David Bourget (Western Ontario)
David Chalmers (ANU, NYU)
Rafael De Clercq
Jack Alan Reynolds
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Biology and Philosophy 10 (1):39-54 (1995)
In this paper I discuss recent debates concerning etiological theories of functions. I defend an etiological theory against two criticisms, namely the ability to account for malfunction, and the problem of structural doubles. I then consider the arguments provided by Bigelow and Pargetter (1987) for a more forward looking account of functions as propensities or dispositions. I argue that their approach fails to address the explanatory problematic for which etiological theories were developed.
|Keywords||Function fitness dispositions explanation|
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References found in this work BETA
Alexander Rosenberg (1985). The Structure of Biological Science. Cambridge University Press.
Elliott Sober (1986). The Nature of Selection. Behaviorism 14 (1):77-88.
Ruth G. Millikan (1989). In Defense of Proper Functions. Philosophy of Science 56 (June):288-302.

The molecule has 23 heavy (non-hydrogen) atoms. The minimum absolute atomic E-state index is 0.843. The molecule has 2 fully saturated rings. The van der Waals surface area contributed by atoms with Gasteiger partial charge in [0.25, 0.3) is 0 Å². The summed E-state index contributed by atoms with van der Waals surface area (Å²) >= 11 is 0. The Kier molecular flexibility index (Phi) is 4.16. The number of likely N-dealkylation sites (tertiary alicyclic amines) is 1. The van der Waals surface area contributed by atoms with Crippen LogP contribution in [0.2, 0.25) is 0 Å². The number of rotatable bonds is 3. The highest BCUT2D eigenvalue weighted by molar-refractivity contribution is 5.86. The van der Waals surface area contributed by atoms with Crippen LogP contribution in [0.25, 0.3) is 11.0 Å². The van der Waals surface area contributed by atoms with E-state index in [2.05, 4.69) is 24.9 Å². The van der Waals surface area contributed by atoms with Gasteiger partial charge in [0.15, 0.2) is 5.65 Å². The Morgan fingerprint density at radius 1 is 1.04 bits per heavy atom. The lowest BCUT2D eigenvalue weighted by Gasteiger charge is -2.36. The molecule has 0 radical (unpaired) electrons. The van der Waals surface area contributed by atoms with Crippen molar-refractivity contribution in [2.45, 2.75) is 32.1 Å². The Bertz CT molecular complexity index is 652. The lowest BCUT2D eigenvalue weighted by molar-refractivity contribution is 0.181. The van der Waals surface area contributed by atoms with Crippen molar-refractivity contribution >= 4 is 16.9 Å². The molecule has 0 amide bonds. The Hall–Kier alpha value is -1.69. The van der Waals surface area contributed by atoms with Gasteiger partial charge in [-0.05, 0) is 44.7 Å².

Citations of this work BETA
Justin Garson (2012). Function, Selection, and Construction in the Brain. Synthese 189 (3):451-481.
Sune Holm (2012). Biological Interests, Normative Functions, and Synthetic Biology. Philosophy and Technology 25 (4):525-541.
Justin Garson (2011). Selected Effects and Causal Role Functions in the Brain: The Case for an Etiological Approach to Neuroscience. Biology and Philosophy 26 (4):547-565.
Michael Bertrand (2013). Proper Environment and the SEP Account of Biological Function. Synthese 190 (9):1503-1517.
Huib L. de Jong (2002). Levels of Explanation in Biological Psychology. Philosophical Psychology 15 (4):441-462.
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